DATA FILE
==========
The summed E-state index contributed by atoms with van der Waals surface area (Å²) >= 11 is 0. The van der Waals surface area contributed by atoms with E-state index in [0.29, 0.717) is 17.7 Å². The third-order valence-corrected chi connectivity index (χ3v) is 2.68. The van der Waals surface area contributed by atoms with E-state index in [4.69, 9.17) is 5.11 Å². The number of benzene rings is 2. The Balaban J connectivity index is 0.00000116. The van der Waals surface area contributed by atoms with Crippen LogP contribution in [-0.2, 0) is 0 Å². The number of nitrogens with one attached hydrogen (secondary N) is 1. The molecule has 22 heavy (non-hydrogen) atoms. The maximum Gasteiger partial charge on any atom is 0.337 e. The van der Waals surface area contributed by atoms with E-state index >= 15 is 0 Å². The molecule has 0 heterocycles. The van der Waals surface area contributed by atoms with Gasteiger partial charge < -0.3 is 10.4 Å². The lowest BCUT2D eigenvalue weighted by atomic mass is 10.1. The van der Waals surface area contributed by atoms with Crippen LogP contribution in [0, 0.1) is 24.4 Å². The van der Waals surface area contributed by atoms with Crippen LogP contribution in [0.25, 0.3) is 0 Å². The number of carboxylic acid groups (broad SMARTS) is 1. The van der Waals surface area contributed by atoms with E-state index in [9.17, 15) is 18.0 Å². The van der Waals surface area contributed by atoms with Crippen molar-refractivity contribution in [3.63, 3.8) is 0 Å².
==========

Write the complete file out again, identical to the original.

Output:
The summed E-state index contributed by atoms with van der Waals surface area (Å²) >= 11 is 0. The van der Waals surface area contributed by atoms with E-state index in [0.29, 0.717) is 17.7 Å². The third-order valence-corrected chi connectivity index (χ3v) is 2.68. The van der Waals surface area contributed by atoms with E-state index in [4.69, 9.17) is 5.11 Å². The number of benzene rings is 2. The Balaban J connectivity index is 0.00000116. The van der Waals surface area contributed by atoms with Crippen LogP contribution in [-0.2, 0) is 0 Å². The number of nitrogens with one attached hydrogen (secondary N) is 1. The molecule has 22 heavy (non-hydrogen) atoms. The maximum Gasteiger partial charge on any atom is 0.337 e. The van der Waals surface area contributed by atoms with E-state index >= 15 is 0 Å². The molecule has 0 heterocycles. The van der Waals surface area contributed by atoms with Gasteiger partial charge < -0.3 is 10.4 Å². The lowest BCUT2D eigenvalue weighted by atomic mass is 10.1. The van der Waals surface area contributed by atoms with Crippen LogP contribution in [0, 0.1) is 24.4 Å². The van der Waals surface area contributed by atoms with Crippen LogP contribution in [0.25, 0.3) is 0 Å². The number of carboxylic acid groups (broad SMARTS) is 1. The van der Waals surface area contributed by atoms with E-state index in [9.17, 15) is 18.0 Å². The van der Waals surface area contributed by atoms with Crippen molar-refractivity contribution in [3.63, 3.8) is 0 Å².